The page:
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Friday, August 1, 2014

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Sometimes a great notion

Tags: Editorial
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Haim Divon, the former Israeli ambassador to Canada, was recently in Toronto to speak to alumni of Hebrew University and others about Israel’s long and storied record, since the very early days of the state, of finding meaningful, efficient and creative ways of reaching out to help developing countries in the world.

From 2005 to 2011, Divon was the head of Mashav, Israel’s Agency for International Development Co-operation, an arm of the Foreign Ministry.

The program began in 1957 when Israel was itself labouring under severe financial conditions, struggling to provide housing for the hundreds of thousands of immigrants who had found their way to the nascent state and trying to build a sound fiscal, commercial, industrial and agricultural infrastructure for its still uncertain economy.

The essence, brilliance and deep humanity of the program is in the nature of the aid dispatched by the young country: Israel has sent hundreds of experts to advise, build and otherwise assist as and where needed, in the developing world. In addition, it has invited and continues to invite many hundreds more of overseas students from those same developing countries to study and train in Israel in the various disciplines of science, medicine and agriculture that are so vital for the building of a society.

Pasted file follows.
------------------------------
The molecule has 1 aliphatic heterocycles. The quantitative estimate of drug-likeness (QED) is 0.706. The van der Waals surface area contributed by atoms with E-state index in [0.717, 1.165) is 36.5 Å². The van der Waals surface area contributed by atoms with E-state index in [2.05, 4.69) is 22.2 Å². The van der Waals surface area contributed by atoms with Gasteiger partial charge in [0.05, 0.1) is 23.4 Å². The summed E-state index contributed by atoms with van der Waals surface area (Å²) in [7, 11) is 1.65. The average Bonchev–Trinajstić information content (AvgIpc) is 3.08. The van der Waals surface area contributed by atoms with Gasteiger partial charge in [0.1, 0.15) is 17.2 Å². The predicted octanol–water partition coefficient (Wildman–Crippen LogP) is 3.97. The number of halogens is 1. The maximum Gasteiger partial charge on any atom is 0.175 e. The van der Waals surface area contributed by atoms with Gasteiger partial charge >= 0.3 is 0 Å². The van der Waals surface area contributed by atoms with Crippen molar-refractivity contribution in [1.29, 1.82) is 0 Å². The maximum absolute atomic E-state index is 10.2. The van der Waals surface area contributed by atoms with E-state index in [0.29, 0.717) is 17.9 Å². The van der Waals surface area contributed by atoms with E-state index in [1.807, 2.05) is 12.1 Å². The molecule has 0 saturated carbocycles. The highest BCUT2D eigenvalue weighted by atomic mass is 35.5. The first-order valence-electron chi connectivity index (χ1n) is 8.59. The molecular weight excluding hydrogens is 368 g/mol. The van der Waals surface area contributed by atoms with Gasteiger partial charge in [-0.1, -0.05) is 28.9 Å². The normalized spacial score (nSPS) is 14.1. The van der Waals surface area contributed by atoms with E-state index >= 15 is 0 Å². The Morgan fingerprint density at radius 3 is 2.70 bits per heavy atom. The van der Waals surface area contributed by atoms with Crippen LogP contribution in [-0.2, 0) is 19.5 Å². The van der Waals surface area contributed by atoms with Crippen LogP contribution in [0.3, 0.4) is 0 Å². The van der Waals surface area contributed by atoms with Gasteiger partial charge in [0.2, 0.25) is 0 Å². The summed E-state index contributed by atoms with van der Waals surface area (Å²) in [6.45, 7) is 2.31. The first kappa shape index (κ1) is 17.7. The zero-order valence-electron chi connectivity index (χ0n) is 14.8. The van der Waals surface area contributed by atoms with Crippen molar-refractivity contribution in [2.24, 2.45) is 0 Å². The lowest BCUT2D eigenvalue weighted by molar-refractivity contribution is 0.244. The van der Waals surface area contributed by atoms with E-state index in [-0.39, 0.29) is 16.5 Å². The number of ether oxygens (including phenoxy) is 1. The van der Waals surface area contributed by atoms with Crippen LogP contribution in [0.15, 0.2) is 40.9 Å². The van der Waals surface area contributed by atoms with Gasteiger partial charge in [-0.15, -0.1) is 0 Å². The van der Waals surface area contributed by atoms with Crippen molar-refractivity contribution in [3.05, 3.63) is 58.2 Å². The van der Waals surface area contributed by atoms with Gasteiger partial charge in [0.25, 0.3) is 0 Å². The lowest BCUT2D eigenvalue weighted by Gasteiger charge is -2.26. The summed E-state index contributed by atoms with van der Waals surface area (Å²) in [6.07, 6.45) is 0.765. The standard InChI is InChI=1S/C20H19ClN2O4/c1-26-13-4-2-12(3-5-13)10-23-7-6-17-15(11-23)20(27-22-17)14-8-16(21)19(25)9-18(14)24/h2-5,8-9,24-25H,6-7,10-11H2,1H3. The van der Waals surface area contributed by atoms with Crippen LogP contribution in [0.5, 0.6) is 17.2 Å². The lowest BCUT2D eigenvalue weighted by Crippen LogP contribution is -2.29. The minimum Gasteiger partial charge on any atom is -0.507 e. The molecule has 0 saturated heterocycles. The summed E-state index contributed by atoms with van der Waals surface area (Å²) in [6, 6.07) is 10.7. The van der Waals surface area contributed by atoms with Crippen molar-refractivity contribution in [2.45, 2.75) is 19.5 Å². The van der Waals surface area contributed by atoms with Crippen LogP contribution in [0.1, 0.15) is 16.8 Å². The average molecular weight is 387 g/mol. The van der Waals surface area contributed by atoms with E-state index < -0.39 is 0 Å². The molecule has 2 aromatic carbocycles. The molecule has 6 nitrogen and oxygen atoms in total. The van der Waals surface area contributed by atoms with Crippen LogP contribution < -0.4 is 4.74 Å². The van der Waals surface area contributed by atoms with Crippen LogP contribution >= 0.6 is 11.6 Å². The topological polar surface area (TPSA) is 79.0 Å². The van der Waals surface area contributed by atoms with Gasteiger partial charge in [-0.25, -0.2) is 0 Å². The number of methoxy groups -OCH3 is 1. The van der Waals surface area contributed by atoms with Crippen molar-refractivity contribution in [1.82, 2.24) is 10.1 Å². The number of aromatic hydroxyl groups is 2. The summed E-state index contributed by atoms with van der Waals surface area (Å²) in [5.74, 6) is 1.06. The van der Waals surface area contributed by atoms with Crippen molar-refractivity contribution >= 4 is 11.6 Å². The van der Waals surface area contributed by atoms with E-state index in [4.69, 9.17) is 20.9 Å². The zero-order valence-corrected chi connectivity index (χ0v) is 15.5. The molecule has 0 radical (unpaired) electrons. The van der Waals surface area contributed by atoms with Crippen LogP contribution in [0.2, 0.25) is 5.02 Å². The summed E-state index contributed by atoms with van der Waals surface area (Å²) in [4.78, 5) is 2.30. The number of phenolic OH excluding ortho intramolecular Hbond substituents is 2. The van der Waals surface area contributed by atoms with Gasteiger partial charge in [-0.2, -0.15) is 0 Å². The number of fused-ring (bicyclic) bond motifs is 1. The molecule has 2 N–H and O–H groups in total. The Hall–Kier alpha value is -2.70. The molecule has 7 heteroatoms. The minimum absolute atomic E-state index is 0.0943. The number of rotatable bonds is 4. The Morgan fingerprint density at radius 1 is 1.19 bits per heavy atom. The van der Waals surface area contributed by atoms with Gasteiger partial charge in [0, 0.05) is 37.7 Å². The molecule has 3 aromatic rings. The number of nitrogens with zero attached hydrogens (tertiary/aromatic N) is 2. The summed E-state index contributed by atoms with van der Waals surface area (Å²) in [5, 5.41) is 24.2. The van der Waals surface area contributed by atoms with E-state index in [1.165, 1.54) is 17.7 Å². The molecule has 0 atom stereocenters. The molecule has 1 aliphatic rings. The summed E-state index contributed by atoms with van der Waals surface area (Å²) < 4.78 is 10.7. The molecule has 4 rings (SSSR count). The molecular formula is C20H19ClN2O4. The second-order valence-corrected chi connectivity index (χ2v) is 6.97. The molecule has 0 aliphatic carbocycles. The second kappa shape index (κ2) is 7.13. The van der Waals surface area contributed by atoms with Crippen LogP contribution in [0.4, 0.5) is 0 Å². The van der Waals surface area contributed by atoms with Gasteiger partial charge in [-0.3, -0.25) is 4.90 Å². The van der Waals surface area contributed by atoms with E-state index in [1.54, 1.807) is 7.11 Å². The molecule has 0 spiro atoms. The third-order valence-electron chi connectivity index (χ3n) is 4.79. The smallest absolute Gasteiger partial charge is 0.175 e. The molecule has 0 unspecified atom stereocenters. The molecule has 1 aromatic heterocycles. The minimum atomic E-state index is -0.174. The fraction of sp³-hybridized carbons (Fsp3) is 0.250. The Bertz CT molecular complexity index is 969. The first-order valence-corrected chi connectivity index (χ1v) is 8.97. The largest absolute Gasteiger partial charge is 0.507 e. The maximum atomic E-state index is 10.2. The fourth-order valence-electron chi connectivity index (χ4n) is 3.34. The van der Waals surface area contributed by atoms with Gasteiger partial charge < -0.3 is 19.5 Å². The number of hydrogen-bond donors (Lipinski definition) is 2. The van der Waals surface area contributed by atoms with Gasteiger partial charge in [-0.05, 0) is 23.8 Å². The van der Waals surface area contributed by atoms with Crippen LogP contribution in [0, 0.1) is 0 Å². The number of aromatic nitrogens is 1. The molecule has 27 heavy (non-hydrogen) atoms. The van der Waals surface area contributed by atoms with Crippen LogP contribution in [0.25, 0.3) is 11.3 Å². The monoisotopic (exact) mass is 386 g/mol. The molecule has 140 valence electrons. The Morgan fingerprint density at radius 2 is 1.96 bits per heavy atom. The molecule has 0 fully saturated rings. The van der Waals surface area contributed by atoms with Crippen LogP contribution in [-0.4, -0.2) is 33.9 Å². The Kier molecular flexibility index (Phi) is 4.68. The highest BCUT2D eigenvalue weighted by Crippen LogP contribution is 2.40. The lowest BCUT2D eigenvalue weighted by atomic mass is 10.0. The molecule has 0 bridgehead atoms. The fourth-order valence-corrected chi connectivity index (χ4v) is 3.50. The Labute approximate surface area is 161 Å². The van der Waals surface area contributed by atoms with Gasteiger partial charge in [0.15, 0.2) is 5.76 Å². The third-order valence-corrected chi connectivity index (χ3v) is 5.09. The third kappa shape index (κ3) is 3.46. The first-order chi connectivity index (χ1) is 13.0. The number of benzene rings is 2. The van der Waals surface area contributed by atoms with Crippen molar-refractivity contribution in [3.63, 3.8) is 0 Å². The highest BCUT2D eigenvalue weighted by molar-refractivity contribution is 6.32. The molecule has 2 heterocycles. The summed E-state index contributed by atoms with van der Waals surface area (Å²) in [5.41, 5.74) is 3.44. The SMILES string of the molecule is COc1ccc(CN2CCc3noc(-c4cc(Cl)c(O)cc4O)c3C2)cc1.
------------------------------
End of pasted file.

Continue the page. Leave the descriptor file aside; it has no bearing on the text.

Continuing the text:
As reported in The CJN, since its inception Mashav has sent thousands of experts, from agronomists to physicians to African, Asian and Latin American nations and invited more than 200,000 individuals from the same countries to study in Israel.

“We were sharing with others. We worked with agents of change to improve societies. It was a basic Zionist notion,” Divon told The CJN. According to Guy Sleemann, director for Israel’s development mission to Haiti, Israel today has humanitarian development teams, such as the one still providing medical and agricultural aid in Haiti, in some 110 countries around the world. 

It is this starkly irrefutable background of innovative, vibrant, caring Israeli humanitarianism that exposes the disgustingly false notions about the Jewish state spread, for example, by members of the Free Gaza Movement, whose rabid rantings and risible ravings about Israel consist of boycott, divestment and sanctions.  

One of the movement’s co-founders, Greta Berlin, is currently on a speaking tour in Canada. That she recently inadvertently shone a light on her own vile belief that “Zionists ran the Holocaust and the concentration camps” we hope will be inconvenient for the success of her tour. 

If the leaders of Gaza would finally adopt the Zionist notion that it is more important to build (Gaza) rather than to destroy (Israel), the Jewish state would help them improve Gazan society too. What a great notion for the Free Gaza Movement to embrace. That would bring true freedom to Gaza and its people. 

 

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